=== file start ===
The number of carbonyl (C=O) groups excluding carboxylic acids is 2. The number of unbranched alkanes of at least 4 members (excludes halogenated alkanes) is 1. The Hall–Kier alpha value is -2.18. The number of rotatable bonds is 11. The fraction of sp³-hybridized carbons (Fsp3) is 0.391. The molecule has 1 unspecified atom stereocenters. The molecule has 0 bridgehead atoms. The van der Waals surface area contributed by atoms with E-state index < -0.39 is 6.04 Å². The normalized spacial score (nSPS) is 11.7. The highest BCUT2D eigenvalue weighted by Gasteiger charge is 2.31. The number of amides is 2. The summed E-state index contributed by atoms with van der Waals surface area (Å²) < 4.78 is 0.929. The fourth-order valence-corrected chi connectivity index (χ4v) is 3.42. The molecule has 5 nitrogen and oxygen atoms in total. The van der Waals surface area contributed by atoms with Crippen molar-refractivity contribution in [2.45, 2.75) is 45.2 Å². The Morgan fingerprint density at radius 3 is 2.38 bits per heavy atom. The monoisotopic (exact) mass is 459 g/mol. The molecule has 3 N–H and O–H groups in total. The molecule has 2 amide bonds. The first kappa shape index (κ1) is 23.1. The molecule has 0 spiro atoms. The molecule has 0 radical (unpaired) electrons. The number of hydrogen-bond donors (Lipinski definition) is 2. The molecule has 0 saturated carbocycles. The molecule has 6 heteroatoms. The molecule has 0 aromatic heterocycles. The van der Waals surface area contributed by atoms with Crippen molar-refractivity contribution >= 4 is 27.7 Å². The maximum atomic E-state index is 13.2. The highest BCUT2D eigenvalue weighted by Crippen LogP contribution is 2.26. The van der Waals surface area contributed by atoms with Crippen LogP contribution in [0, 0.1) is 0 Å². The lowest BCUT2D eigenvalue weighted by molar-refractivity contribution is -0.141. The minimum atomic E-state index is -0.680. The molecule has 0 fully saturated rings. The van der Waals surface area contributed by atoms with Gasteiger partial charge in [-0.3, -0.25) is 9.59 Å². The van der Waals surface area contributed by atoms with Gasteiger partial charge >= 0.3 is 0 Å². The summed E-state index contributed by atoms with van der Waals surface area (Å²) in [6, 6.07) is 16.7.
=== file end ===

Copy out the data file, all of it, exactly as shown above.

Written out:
The number of carbonyl (C=O) groups excluding carboxylic acids is 2. The number of unbranched alkanes of at least 4 members (excludes halogenated alkanes) is 1. The Hall–Kier alpha value is -2.18. The number of rotatable bonds is 11. The fraction of sp³-hybridized carbons (Fsp3) is 0.391. The molecule has 1 unspecified atom stereocenters. The molecule has 0 bridgehead atoms. The van der Waals surface area contributed by atoms with E-state index < -0.39 is 6.04 Å². The normalized spacial score (nSPS) is 11.7. The highest BCUT2D eigenvalue weighted by Gasteiger charge is 2.31. The number of amides is 2. The summed E-state index contributed by atoms with van der Waals surface area (Å²) < 4.78 is 0.929. The fourth-order valence-corrected chi connectivity index (χ4v) is 3.42. The molecule has 5 nitrogen and oxygen atoms in total. The van der Waals surface area contributed by atoms with Crippen molar-refractivity contribution in [2.45, 2.75) is 45.2 Å². The Morgan fingerprint density at radius 3 is 2.38 bits per heavy atom. The monoisotopic (exact) mass is 459 g/mol. The molecule has 3 N–H and O–H groups in total. The molecule has 2 amide bonds. The first kappa shape index (κ1) is 23.1. The molecule has 0 spiro atoms. The molecule has 0 radical (unpaired) electrons. The number of hydrogen-bond donors (Lipinski definition) is 2. The molecule has 0 saturated carbocycles. The molecule has 6 heteroatoms. The molecule has 0 aromatic heterocycles. The van der Waals surface area contributed by atoms with Crippen molar-refractivity contribution >= 4 is 27.7 Å². The maximum atomic E-state index is 13.2. The highest BCUT2D eigenvalue weighted by Crippen LogP contribution is 2.26. The van der Waals surface area contributed by atoms with Crippen LogP contribution in [0, 0.1) is 0 Å². The lowest BCUT2D eigenvalue weighted by molar-refractivity contribution is -0.141. The minimum atomic E-state index is -0.680. The molecule has 0 fully saturated rings. The van der Waals surface area contributed by atoms with Gasteiger partial charge in [-0.3, -0.25) is 9.59 Å². The van der Waals surface area contributed by atoms with Gasteiger partial charge >= 0.3 is 0 Å². The summed E-state index contributed by atoms with van der Waals surface area (Å²) in [6, 6.07) is 16.7.